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Biological Limits on Agricultural Intensification: An Example from Resistance Management


  • Simpson, R. David
  • Laxminarayan, Ramanan

    () (Resources for the Future)


When the application of pesticides places selective evolutionary pressure on pest populations, it can be useful to plant refuge areas—crop areas intended to encourage the breeding of pests that are susceptible to the pesticide. Renewed interest in refuge areas has arisen with recent advances in biotechnology and genetically modified (GM) crops. In this paper, we use a simple model of the evolution of pest resistance to characterize the socially optimal refuge strategy for managing pest resistance. We demonstrate some interesting analogies with other models of renewable resource management, such as those of fisheries. Among the analogous results are findings that maintaining what we might call "maximal sustainable susceptibility" is typically not economically optimal and that the stock of pesticide effectiveness maintained is a declining function of the discount rate. The former result is in contrast to some existing studies based solely on biological considerations. We also examine the land use consequences of the enhanced agricultural productivity that results from the use of GM crops. Arguments are frequently encountered to the effect that GM crops could reduce the total area required for agriculture and thereby increase the quantity of land conserved for natural habitat. We show that the situation may not be as simple as standard arguments portray it. If refuge areas are used to manage resistance, then more land will be devoted to agriculture than would be the case were it simply a matter of adopting a technology that offered the same yield per hectare without requiring the management of a biological stock such as pest susceptibility.

Suggested Citation

  • Simpson, R. David & Laxminarayan, Ramanan, 2000. "Biological Limits on Agricultural Intensification: An Example from Resistance Management," Discussion Papers dp-00-43, Resources For the Future.
  • Handle: RePEc:rff:dpaper:dp-00-43

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    References listed on IDEAS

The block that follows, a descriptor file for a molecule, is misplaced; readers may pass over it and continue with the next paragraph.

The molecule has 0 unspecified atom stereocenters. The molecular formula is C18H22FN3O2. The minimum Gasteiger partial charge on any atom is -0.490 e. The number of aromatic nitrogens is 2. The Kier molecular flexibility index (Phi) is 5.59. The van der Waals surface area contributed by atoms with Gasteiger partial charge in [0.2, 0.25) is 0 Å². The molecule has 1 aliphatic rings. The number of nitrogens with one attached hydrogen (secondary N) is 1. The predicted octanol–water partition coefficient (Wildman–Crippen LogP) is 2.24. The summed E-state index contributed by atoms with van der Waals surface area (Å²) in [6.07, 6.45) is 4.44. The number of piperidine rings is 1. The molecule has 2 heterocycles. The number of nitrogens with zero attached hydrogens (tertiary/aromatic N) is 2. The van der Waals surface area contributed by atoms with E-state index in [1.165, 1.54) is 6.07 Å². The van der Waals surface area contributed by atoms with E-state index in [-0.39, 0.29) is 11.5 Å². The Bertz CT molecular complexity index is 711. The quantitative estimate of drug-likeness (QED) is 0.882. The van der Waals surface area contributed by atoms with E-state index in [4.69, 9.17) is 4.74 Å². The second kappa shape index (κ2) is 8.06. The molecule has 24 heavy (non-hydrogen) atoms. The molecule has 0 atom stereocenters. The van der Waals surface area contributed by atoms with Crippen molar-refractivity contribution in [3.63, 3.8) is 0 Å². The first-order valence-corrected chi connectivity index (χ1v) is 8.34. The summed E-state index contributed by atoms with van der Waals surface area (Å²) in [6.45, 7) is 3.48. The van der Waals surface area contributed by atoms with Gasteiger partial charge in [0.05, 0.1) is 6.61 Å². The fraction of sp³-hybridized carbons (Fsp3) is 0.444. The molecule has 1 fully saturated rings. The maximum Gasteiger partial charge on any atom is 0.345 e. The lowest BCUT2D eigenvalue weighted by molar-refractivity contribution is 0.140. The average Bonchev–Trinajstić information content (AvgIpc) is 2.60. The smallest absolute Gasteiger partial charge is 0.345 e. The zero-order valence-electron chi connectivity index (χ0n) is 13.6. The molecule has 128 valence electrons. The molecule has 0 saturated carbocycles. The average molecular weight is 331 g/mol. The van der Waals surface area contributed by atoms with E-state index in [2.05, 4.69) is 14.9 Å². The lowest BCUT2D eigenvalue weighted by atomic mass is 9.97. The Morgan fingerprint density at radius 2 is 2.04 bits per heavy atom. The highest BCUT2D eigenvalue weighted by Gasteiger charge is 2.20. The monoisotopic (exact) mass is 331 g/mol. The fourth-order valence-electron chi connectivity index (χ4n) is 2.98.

1. Livingston, Michael J. & Carlson, Gerald A. & Fackler, Paul L., 2000. "Bt Cotton Refuge Policy," 2000 Annual meeting, July 30-August 2, Tampa, FL 21850, American Agricultural Economics Association (New Name 2008: Agricultural and Applied Economics Association).
    2. Regev, Uri & Shalit, Haim & Gutierrez, A. P., 1983. "On the optimal allocation of pesticides with increasing resistance: The case of alfalfa weevil," Journal of Environmental Economics and Management, Elsevier, vol. 10(1), pages 86-100, March.
    3. Barrett, Scott, 1991. "Optimal soil conservation and the reform of agricultural pricing policies," Journal of Development Economics, Elsevier, vol. 36(2), pages 167-187, October.
    4. Clark, Colin W, 1973. "Profit Maximization and the Extinction of Animal Species," Journal of Political Economy, University of Chicago Press, vol. 81(4), pages 950-961, July-Aug..
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    6. Gardner Brown & Ramanan Laxminarayan, 1998. "Economics of Antibiotic Resistance," Discussion Papers in Economics at the University of Washington 0060, Department of Economics at the University of Washington.
    7. Albers, H. J. & Goldbach, M. J., 2000. "Irreversible ecosystem change, species competition, and shifting cultivation," Resource and Energy Economics, Elsevier, vol. 22(3), pages 261-280, July.
    8. Terrance M. Hurley & Bruce A. Babcock & Richard L. Hellmich, 1997. "Biotechnology and Pest Resistance: An Economic Assessment of Refuges," Center for Agricultural and Rural Development (CARD) Publications 97-wp183, Center for Agricultural and Rural Development (CARD) at Iowa State University.
    9. Southgate, Douglas, 1997. "Alternatives to the regulatory approach to biodiverse habitat conservation," Environment and Development Economics, Cambridge University Press, vol. 2(01), pages 39-110, February.
    10. Hyde, Jeffrey & Martin, Marshall A. & Preckel, Paul V. & Dobbins, Craig L. & Edwards, C. Richard, 1999. "The Economics Of Refuge Design For Bt Corn," 1999 Annual meeting, August 8-11, Nashville, TN 21519, American Agricultural Economics Association (New Name 2008: Agricultural and Applied Economics Association).
    11. Pagiola, S. & Kellenberg, J. & Vidaeus, L. & Srivastava, J., 1997. "Mainstreaming Biodiversity in Agricultural Development. Toward Good Practice," Papers 15, World Bank - The World Bank Environment Paper.
    12. Hartman, Richard, 1976. "The Harvesting Decision When a Standing Forest Has Value," Economic Inquiry, Western Economic Association International, vol. 14(1), pages 52-58, March.
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    Cited by:

    1. Linacre, Nicholas A. & Thompson, Colin J., 2005. "The emergence of insect resistance in Bt-corn: implication of resistance management information under uncertainty," EPTD discussion papers 136, International Food Policy Research Institute (IFPRI).

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